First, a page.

Teaching the Hardest Kids to Teach.

The New York Times yesterday published a story about a new school in the Crown Heights section of Brooklyn that throws a few classrooms of children together in one room for an active, group learning environment.

The founder, Shimon Waronker, developed the idea with several other graduate students at Harvard. It draws its inspiration, he said, from Phillips Exeter Academy, an elite boarding high school in New Hampshire where students in small classes work collaboratively and hold discussions around tables.

But Mr. Waronker decided to try out the model in one of the nation’s toughest learning environments, a high poverty elementary school in which 20 percent of the children have been found to have emotional, physical or learning disabilities. The idea, he said, was to prove that his method could help any child, and should be widely used elsewhere. “I didn’t want to create an environment that wasn’t real for everyone else and then say, look at my success,” he said.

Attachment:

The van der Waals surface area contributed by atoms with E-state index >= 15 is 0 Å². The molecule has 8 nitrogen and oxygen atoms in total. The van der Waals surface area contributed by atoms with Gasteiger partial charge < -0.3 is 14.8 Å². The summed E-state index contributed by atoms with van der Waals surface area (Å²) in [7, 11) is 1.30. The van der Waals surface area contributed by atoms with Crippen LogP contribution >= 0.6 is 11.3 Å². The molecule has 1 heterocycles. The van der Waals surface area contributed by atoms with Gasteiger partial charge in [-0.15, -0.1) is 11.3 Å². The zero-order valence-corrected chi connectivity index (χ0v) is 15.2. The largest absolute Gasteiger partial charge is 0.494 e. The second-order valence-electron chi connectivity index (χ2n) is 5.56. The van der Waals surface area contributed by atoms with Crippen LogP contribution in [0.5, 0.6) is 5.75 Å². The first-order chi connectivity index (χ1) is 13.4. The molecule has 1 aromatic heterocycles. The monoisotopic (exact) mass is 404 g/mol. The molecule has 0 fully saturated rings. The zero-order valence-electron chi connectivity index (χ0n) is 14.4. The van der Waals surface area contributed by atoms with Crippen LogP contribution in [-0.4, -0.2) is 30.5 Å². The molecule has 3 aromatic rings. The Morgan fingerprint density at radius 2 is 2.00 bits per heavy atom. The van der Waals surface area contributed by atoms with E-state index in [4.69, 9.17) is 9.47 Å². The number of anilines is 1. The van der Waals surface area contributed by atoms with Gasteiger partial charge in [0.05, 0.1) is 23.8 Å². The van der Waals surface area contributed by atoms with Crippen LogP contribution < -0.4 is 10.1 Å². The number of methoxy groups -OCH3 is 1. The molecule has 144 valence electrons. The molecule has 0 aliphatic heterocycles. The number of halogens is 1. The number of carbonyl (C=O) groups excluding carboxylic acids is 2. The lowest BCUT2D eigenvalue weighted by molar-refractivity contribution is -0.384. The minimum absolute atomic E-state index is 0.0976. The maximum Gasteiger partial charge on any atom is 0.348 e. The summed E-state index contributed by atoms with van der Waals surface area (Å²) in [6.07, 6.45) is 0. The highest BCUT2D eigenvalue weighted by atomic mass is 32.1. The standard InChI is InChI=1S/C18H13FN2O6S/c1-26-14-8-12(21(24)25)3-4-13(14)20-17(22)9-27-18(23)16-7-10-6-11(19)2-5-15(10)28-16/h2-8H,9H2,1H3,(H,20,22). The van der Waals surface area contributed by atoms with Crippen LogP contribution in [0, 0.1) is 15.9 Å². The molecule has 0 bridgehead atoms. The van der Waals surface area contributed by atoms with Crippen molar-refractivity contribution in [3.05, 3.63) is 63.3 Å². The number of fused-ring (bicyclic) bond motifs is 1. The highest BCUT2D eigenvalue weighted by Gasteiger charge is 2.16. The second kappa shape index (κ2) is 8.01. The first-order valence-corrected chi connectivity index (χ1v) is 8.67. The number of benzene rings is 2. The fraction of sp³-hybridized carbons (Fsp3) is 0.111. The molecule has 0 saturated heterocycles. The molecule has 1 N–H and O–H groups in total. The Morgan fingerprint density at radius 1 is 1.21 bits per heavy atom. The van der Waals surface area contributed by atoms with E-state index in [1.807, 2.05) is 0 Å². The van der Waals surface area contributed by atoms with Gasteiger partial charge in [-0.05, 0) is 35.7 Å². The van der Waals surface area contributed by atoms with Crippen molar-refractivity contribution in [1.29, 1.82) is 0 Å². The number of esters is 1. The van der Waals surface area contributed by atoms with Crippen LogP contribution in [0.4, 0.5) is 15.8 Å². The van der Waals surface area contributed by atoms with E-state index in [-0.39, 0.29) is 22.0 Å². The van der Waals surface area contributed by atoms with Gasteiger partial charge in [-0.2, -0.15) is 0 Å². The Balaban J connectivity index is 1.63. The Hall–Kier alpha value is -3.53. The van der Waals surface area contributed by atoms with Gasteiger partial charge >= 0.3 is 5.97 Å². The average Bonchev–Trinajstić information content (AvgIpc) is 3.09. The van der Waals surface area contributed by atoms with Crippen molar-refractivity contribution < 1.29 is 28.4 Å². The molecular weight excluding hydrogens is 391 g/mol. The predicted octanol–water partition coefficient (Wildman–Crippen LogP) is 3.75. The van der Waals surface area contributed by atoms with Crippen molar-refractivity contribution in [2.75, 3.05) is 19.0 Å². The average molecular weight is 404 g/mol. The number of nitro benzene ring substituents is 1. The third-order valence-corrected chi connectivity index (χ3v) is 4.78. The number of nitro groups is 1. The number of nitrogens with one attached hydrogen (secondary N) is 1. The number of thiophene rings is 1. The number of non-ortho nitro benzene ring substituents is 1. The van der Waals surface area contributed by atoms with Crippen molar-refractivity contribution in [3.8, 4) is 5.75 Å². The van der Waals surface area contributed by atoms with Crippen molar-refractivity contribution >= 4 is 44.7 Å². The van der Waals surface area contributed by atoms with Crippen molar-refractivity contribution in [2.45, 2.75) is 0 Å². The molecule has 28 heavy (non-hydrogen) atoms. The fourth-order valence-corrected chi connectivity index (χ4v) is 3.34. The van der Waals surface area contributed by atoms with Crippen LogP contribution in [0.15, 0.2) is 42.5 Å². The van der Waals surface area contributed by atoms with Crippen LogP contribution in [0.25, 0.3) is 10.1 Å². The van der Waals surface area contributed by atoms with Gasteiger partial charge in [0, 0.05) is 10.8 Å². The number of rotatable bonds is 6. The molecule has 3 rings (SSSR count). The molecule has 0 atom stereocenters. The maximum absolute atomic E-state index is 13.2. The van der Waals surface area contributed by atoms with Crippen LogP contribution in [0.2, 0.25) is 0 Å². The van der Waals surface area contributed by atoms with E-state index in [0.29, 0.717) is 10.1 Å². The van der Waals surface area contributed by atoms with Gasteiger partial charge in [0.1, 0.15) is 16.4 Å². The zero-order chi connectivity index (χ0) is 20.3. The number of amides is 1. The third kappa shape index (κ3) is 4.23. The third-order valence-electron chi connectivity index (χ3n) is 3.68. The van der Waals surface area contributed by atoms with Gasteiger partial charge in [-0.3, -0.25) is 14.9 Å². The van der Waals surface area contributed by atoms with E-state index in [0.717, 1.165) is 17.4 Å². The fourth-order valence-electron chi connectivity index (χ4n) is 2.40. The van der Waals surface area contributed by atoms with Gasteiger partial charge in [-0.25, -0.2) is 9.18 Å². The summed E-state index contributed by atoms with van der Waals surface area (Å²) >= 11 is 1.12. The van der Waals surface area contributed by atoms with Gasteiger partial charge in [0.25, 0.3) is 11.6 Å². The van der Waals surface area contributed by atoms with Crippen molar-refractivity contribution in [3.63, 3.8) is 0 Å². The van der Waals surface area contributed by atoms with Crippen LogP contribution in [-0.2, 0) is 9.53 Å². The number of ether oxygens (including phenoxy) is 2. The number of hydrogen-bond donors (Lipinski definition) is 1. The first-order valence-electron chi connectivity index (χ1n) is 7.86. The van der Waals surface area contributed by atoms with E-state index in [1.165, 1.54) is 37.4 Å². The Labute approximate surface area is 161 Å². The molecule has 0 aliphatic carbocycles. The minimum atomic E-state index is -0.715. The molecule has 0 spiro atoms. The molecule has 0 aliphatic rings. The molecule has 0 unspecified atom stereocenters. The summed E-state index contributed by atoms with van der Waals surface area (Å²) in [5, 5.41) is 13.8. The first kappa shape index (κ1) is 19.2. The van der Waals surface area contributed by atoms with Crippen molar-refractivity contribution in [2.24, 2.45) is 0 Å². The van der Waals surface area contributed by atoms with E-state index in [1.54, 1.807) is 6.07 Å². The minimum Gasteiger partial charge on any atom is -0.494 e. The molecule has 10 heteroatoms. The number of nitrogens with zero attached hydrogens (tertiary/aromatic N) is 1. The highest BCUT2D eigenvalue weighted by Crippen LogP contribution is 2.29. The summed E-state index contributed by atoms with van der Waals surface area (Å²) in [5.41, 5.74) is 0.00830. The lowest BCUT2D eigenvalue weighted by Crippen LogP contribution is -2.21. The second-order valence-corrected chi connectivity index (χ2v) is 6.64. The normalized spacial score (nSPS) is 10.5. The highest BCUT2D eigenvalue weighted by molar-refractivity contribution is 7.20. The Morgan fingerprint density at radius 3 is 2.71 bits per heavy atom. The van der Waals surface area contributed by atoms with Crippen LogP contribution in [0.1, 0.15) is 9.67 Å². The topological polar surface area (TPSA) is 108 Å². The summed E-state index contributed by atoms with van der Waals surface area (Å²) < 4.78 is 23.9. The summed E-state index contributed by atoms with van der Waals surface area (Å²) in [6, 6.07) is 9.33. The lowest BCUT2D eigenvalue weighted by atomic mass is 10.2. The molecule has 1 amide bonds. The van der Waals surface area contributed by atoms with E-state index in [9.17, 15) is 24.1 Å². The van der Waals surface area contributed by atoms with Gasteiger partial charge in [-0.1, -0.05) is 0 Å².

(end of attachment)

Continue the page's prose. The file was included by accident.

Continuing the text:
In the article, the students are a bit out of control, and the teachers stressed. But that's probably how many teachers and many students in public schools across the country feel anyway. Waronker's argument is that here, it's out in the open.

We need more innovation in schools that recognizes children are active and sometimes like to be loud. Behavioral problems among children are real, but it's hard not to wonder whether some problems are a result of unrealistic expectations that we've placed on young kids.

But most impressive here is how Waronker is working with a whole community of children -- some of whom have problems -- and expecting them all to learn. Too often, charter schools, which are the schools most allowed to innovate, skim the cream. While a good charter-school education makes a huge difference for every smart kid it reaches, those smart kids were more likely to have a leg up anyway. We have to worry about how we teach the hardest to teach as well.

-- Monica Potts

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